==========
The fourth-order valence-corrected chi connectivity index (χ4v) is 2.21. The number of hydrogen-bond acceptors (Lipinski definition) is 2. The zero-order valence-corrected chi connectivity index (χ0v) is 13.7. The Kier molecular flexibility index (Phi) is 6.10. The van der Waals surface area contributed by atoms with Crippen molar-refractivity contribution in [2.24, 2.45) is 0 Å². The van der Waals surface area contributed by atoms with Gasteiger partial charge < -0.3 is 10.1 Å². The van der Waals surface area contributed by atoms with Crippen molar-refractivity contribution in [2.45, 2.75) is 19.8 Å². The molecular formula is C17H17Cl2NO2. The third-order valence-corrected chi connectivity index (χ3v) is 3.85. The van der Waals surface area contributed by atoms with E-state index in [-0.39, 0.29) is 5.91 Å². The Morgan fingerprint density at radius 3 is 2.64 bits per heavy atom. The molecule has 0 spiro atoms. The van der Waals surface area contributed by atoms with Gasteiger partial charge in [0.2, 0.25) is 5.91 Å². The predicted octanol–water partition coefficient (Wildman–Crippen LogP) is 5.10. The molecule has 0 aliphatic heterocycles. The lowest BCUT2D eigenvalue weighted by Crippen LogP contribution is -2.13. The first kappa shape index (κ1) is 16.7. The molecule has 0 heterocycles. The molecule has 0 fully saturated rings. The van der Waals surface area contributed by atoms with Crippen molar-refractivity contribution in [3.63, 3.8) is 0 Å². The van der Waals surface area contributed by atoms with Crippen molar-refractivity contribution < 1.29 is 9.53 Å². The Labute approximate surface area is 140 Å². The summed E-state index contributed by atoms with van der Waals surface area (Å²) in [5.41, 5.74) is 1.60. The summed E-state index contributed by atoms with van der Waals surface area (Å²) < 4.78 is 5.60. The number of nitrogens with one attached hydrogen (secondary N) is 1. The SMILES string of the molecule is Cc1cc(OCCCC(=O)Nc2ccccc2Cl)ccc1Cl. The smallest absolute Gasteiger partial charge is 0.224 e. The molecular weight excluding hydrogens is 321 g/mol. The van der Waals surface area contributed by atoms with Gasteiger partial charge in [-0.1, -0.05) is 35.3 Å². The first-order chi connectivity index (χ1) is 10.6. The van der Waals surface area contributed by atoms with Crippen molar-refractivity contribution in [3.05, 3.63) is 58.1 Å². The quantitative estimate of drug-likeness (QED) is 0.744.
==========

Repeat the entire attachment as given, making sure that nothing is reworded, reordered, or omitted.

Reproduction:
The fourth-order valence-corrected chi connectivity index (χ4v) is 2.21. The number of hydrogen-bond acceptors (Lipinski definition) is 2. The zero-order valence-corrected chi connectivity index (χ0v) is 13.7. The Kier molecular flexibility index (Phi) is 6.10. The van der Waals surface area contributed by atoms with Crippen molar-refractivity contribution in [2.24, 2.45) is 0 Å². The van der Waals surface area contributed by atoms with Gasteiger partial charge < -0.3 is 10.1 Å². The van der Waals surface area contributed by atoms with Crippen molar-refractivity contribution in [2.45, 2.75) is 19.8 Å². The molecular formula is C17H17Cl2NO2. The third-order valence-corrected chi connectivity index (χ3v) is 3.85. The van der Waals surface area contributed by atoms with E-state index in [-0.39, 0.29) is 5.91 Å². The Morgan fingerprint density at radius 3 is 2.64 bits per heavy atom. The molecule has 0 spiro atoms. The van der Waals surface area contributed by atoms with Gasteiger partial charge in [0.2, 0.25) is 5.91 Å². The predicted octanol–water partition coefficient (Wildman–Crippen LogP) is 5.10. The molecule has 0 aliphatic heterocycles. The lowest BCUT2D eigenvalue weighted by Crippen LogP contribution is -2.13. The first kappa shape index (κ1) is 16.7. The molecule has 0 heterocycles. The molecule has 0 fully saturated rings. The van der Waals surface area contributed by atoms with Crippen molar-refractivity contribution in [3.63, 3.8) is 0 Å². The van der Waals surface area contributed by atoms with Crippen molar-refractivity contribution < 1.29 is 9.53 Å². The Labute approximate surface area is 140 Å². The summed E-state index contributed by atoms with van der Waals surface area (Å²) in [5.41, 5.74) is 1.60. The summed E-state index contributed by atoms with van der Waals surface area (Å²) < 4.78 is 5.60. The number of nitrogens with one attached hydrogen (secondary N) is 1. The SMILES string of the molecule is Cc1cc(OCCCC(=O)Nc2ccccc2Cl)ccc1Cl. The smallest absolute Gasteiger partial charge is 0.224 e. The molecular weight excluding hydrogens is 321 g/mol. The van der Waals surface area contributed by atoms with Gasteiger partial charge in [-0.1, -0.05) is 35.3 Å². The first-order chi connectivity index (χ1) is 10.6. The van der Waals surface area contributed by atoms with Crippen molar-refractivity contribution in [3.05, 3.63) is 58.1 Å². The quantitative estimate of drug-likeness (QED) is 0.744.